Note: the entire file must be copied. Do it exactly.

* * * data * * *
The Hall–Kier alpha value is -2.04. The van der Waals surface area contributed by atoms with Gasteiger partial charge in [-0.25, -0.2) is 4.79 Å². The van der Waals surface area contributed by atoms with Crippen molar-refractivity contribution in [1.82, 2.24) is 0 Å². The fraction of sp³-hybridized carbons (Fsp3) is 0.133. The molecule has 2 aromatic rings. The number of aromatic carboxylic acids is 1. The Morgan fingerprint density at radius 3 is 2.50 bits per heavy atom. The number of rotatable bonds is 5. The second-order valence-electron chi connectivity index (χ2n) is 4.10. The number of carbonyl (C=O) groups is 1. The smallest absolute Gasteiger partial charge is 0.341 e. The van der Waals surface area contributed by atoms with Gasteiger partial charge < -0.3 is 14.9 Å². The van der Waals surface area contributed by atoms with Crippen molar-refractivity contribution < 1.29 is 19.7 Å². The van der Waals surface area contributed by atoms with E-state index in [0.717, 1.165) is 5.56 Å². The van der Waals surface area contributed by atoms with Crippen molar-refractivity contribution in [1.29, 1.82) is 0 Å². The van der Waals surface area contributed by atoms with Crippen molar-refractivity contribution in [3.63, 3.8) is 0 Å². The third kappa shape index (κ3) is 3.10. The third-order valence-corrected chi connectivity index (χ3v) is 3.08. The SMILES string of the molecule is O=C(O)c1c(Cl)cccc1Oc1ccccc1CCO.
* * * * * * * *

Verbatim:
The Hall–Kier alpha value is -2.04. The van der Waals surface area contributed by atoms with Gasteiger partial charge in [-0.25, -0.2) is 4.79 Å². The van der Waals surface area contributed by atoms with Crippen molar-refractivity contribution in [1.82, 2.24) is 0 Å². The fraction of sp³-hybridized carbons (Fsp3) is 0.133. The molecule has 2 aromatic rings. The number of aromatic carboxylic acids is 1. The Morgan fingerprint density at radius 3 is 2.50 bits per heavy atom. The number of rotatable bonds is 5. The second-order valence-electron chi connectivity index (χ2n) is 4.10. The number of carbonyl (C=O) groups is 1. The smallest absolute Gasteiger partial charge is 0.341 e. The van der Waals surface area contributed by atoms with Gasteiger partial charge < -0.3 is 14.9 Å². The van der Waals surface area contributed by atoms with Crippen molar-refractivity contribution < 1.29 is 19.7 Å². The van der Waals surface area contributed by atoms with E-state index in [0.717, 1.165) is 5.56 Å². The van der Waals surface area contributed by atoms with Crippen molar-refractivity contribution in [1.29, 1.82) is 0 Å². The van der Waals surface area contributed by atoms with Crippen molar-refractivity contribution in [3.63, 3.8) is 0 Å². The third kappa shape index (κ3) is 3.10. The third-order valence-corrected chi connectivity index (χ3v) is 3.08. The SMILES string of the molecule is O=C(O)c1c(Cl)cccc1Oc1ccccc1CCO.